Experts warn of ’terrifying’ lack of understanding of cryptocurrency risks as popularity soars

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The number of people who own cryptoassets like bitcoin has jumped by a quarter to 2.3 million over the past year, according to a poll, but experts have expressed concerns about a “terrifying” lack of knowledge of the risks involved.

A survey by the Financial Conduct Authority (FCA) found that while more people are aware of the existence of cryptocurrencies and other digital assets, understanding about what they are is in decline.

It found that 78 per cent of adults have heard of cryptoassets, up from 73 per cent a year ago.

However, of those people, just one in 10 have seen the FCA’s warnings that investors could lose all of their money.

Three in 10 people could not correctly identify the definition of a cryptocurrency from a selection of possible answers. One in 7 buyers of crypto said they borrowed money to fund the purchase and one in five said they were motivated by fear of missing out, or “FOMO”.

Cryptocurrencies are digital “coins” built on a decentralised database which records all transactions and is secured using complex codes, or cryptography. Because the database, known as a blockchain, is decentralised it does not need a single central organisation like a bank to process transactions.

Although the number of retailers accepting bitcoin, the most popular cryptocurrency, is growing, it remains far from widely used as a medium of exchange.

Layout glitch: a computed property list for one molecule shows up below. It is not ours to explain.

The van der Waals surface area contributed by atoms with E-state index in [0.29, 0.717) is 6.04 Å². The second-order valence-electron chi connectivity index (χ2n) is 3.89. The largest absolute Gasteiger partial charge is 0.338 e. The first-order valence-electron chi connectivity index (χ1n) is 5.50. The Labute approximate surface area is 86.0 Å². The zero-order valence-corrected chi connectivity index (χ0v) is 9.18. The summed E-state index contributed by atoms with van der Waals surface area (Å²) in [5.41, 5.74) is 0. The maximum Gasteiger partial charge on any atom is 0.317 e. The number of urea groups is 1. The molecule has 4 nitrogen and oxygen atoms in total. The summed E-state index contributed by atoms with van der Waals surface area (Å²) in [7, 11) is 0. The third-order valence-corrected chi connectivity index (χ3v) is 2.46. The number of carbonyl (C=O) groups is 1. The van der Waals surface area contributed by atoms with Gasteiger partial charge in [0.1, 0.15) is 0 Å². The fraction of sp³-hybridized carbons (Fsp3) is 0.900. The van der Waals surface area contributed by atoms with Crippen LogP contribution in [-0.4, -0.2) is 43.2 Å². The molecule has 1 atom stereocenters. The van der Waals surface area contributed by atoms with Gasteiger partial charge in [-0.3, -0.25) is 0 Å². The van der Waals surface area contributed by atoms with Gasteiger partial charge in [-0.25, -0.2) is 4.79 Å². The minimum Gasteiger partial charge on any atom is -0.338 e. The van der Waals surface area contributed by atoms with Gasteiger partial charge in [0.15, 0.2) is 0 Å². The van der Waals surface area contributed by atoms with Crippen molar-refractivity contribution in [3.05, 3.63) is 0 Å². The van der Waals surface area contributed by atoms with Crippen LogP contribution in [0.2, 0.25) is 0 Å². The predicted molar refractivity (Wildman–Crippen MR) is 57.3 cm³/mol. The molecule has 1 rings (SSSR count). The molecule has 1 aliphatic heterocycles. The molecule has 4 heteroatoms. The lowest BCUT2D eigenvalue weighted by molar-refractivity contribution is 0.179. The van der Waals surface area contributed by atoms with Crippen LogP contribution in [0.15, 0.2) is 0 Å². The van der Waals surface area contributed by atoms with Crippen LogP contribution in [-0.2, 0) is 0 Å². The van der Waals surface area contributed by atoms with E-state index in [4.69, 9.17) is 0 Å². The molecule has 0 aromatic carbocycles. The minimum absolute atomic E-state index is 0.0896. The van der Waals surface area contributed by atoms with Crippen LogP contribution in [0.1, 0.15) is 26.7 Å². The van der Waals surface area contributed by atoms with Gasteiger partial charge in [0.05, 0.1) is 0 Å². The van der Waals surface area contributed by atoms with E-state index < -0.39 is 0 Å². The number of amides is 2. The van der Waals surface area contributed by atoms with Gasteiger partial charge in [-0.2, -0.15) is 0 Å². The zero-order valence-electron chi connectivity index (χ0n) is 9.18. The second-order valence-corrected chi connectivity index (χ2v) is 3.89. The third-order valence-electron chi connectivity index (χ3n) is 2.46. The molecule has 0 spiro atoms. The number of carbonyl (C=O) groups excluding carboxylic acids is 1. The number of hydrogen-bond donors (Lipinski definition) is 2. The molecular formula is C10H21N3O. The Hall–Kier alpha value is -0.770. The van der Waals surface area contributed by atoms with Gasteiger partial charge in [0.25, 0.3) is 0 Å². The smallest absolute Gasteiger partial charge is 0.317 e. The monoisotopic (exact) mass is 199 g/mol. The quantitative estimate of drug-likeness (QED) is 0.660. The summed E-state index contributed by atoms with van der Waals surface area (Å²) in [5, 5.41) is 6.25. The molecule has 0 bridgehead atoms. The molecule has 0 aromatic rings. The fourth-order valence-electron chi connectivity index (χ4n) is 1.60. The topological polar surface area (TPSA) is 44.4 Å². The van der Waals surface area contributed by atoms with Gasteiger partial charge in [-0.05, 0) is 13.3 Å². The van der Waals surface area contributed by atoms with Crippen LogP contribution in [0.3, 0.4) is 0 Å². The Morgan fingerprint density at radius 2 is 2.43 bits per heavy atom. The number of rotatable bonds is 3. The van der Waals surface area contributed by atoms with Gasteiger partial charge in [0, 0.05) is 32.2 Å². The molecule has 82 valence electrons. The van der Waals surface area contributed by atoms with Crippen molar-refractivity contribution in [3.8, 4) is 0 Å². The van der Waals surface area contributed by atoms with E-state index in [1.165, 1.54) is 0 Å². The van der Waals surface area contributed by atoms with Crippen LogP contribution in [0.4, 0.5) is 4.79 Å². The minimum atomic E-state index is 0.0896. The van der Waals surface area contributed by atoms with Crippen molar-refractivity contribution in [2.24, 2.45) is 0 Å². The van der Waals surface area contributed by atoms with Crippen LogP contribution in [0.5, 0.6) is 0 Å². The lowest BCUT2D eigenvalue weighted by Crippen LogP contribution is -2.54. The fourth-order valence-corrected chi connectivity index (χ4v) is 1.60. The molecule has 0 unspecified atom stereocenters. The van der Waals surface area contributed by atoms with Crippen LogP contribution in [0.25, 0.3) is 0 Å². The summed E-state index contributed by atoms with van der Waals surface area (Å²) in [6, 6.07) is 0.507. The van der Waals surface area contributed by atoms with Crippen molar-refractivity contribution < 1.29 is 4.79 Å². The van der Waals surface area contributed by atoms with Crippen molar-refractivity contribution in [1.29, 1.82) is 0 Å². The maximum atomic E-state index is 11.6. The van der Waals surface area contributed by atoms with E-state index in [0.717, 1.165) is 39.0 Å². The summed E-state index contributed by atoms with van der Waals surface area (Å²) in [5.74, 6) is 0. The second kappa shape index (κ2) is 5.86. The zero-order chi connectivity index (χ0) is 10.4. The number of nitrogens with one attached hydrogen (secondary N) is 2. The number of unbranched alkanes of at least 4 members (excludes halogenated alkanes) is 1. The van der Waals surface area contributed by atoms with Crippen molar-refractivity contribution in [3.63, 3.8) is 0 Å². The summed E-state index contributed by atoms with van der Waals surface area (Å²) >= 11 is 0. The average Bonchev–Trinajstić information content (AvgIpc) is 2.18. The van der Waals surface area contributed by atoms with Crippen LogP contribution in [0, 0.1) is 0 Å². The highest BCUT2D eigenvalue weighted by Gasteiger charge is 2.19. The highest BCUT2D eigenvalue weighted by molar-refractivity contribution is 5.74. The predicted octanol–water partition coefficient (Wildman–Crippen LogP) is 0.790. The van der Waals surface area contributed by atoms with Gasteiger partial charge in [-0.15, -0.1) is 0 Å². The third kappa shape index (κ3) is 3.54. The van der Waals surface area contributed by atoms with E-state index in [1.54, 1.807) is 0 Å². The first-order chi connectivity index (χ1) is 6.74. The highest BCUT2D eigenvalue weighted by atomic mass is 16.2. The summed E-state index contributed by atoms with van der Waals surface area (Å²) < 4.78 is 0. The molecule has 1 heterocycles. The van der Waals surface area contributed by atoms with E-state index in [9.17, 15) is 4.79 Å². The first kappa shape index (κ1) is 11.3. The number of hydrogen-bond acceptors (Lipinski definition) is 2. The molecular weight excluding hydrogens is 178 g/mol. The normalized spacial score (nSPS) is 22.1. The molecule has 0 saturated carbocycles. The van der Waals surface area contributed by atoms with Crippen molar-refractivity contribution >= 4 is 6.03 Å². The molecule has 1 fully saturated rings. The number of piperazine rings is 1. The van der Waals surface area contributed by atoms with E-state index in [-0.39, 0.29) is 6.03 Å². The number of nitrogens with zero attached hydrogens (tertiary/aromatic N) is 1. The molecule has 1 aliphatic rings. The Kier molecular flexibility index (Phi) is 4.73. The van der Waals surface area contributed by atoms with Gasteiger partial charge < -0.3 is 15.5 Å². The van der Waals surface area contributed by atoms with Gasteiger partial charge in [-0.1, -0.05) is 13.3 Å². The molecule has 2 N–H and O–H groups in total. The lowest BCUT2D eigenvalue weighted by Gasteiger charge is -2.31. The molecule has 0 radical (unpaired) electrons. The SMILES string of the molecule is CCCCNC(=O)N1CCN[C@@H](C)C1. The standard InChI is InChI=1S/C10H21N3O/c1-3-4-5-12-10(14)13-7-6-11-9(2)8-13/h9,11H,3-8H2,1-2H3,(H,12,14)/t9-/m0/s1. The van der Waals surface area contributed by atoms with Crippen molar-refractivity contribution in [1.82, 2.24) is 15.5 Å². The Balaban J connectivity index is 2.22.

Andrew Bailey, the governor of the Bank of England, is one of a number of high-profile figures to have issued a warning about cryptocurrencies. This week he said the value of crypto assets is “highly unstable and could be nothing”.

Despite the warnings, crypto assets are increasingly seen as a safe investment by the public. The FCA’s poll found that 38 per cent of those who had bought them believed they were taking a gamble, down from 47 per cent a year ago.

Enthusiasm for cryptoassets is also growing with over half of crypto users saying they have had a positive experience so far and are likely to buy more, rising from 41 per cent to 53 per cent.

Laith Khalaf, financial analyst at AJ Bell, said that while the research painted a “broadly positive” picture, some aspects of the findings were deeply concerning.

“There is a dark underbelly lurking in the figures, which suggests there is still potential for widespread consumer harm,” he said.

“The fact that 14 per cent of crypto buyers have borrowed to invest is simply terrifying.

“The extreme volatility and uncertain long-term outlook for crypto means holdings can be wiped out, leaving borrowers with nothing but their debt as a memento.”

FOMO is “never a good motivation for financial decisions”, Mr Khalaf added.

“Buying cryptocurrency is a dangerous financial activity and while many consumers appear to understand the risks, some are carelessly playing with fire.

“There is no clear path for cryptocurrency to achieve widespread acceptance as a means of exchange between consumers and businesses and the carbon footprint of crypto mining has further dented its credentials as a long-term alternative to the existing monetary system.”

Kevin Pratt, money expert at Forbes Advisor UK, said it was “disturbing” to read that one in eight consumers incorrectly think crypto investments are somehow protected by the regulator.

“You worry that, sooner or later, a lot of fingers are going to get badly burned, and not just because of fluctuations in the value of the assets,” Mr Pratt said.

“After all, fraudsters follow the money. But maybe the authorities need to accelerate their thinking about how to increase and improve the regulation of crypto and extend regulatory protection.

“If that’s not feasible due to the nature of crypto, then the warnings should become starker and more visible.”

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